2009 Swine Flu vs. 1918 Spanish Flu

I’ve been hearing a lot lately about this “swine flu” from Mexico, and I’ve been hearing a lot of hype, especially with regard to the Spanish Flu, mixed in with the facts. Here’s what you need to know.

A(H1N1), the variety involved, was the same that caused the 1918 Spanish Flu epidemic.

This is something the media’s been quick to jump on, but is not as big a concern as they’re making it out to be. A(H1N1) causes about 50% of influenza cases each year. Spanish Flu was just a small mutation of that strain, of which there are millions each year. Spanish Flu just happened to have the right combination to make it extremely deadly.

Those killed have been primarily young adults, as with Spanish Flu and other pandemic flus.

Also true. Pandemic flus have a tendency to create cytokine storms, which scientists studying the Spanish Flu have determined is how many young adults died of the disease. In a cytokine storm the immune system overreacts and pumps your body so full of cells to fight infection that it becomes unable to function, making a strong immune system a liability rather than a bonus. While we don’t have any wholly proven method to fight cytokine storms, we do have a few experimental drugs and techniques. If a pandemic were to break out, you can guarantee that with all these extra subjects research would find us a cure for this particular symptom quickly.

The mortality rate for Swine Flu has been extremely high, another hallmark of pandemic flu.

Kind of true. Preliminary reports suggest that 7% of the people who contract the swine flu die from it. For the record, the mortality rate of Spanish Flu was only 2.5%. Mexico isn’t exactly known for its heath care though, and in a city of 20 Million like Mexico City, it may be hard to track exactly how many people have actually been infected. They say only 2,000 have been sickened, though the actual number could be much higher. Most people who contract the flu don’t go to the hospital for it. If 6,000 people have actually contracted it, we’re looking at mortality of 2.5%, on par with Spanish Flu. If 150,000 have, we’re looking at normal mortality for influenza (.1%). In the locations where we have definitive answers as to how many have contracted the disease (such as the US, with 40 confirmed cases) there are no deaths from the same strain. This indicates one of two things: either Mexicans are especially susceptible to the disease, or the mortality rate has been overestimated.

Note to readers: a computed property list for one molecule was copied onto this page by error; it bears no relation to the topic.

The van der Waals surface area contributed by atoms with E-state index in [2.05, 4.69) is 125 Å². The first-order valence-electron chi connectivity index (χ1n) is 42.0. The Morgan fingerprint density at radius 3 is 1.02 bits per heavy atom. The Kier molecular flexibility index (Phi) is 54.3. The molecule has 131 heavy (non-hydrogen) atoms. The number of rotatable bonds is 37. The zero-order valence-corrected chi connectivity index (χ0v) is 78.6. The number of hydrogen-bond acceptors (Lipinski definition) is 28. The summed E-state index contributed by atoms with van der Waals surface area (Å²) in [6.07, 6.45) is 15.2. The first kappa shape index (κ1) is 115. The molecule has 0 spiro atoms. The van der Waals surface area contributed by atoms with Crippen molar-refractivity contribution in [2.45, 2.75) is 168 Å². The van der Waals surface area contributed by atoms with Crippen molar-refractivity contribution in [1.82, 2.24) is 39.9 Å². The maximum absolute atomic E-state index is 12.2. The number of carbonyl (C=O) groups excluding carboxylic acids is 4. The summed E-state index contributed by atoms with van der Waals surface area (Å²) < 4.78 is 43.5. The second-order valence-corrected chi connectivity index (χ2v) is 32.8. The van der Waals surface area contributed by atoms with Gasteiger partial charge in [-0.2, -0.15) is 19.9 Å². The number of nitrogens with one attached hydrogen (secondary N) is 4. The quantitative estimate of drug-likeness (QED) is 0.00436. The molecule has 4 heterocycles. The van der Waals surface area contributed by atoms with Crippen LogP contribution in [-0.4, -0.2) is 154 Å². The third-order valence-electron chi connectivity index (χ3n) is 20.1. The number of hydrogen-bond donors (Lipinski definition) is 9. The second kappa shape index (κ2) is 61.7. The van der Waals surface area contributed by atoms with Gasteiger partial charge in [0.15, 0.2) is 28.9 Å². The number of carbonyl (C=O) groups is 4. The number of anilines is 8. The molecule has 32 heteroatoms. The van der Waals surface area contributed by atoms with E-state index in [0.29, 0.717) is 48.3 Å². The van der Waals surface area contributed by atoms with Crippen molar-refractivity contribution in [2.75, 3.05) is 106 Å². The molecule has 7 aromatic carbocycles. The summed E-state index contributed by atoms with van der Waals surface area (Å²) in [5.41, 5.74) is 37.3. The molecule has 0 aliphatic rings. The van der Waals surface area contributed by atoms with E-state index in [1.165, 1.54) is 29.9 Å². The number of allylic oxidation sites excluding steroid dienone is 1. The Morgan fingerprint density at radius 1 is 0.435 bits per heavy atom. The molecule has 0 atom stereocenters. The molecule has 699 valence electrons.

During the Spanish Flu a ton of people died. This will happen if we have another pandemic.

Not necessarily. We have had massive advances in medicine since the Spanish Flu. As noted above many people died of cytokine storms; however many died of pneumonia and other secondary infections which are now curable. Symptoms too killed many while today we have the ability to alleviate them- some suffocated as their throats swelled while helpless doctors looked on, but nowadays we can provide drugs or as a last resort intubation until symptoms subside.

So yes, we should be vigilant. It is always a good idea to follow good hygiene, but beyond that, there is only a small cause for concern. Could there be a pandemic? Maybe. Will millions die? Highly unlikely. Millions could be sickened, but a week on the couch with a bucket and some daytime TV is what most of you would experience.

If you’ve been to Mexico lately (or had contact with someone who has) and you’re really, really sick, see a doctor. Otherwise, if you’re in a developed nation with a decent heath care system, you should be fine in a few days.


  1. bruce says:

    sullam@todays.brackish” rel=”nofollow”>.…


  2. sidney says:

    baseball@aristocracy.gorgeous” rel=”nofollow”>.…


  3. milton says:

    mouthful@susans.tulsa” rel=”nofollow”>.…


  4. fara says:


    prsaas@daffdvg.com” rel=”nofollow”>.…

  5. fara-5324 says:


    hong.kong@viagra.online” rel=”nofollow”>.…

Leave a Reply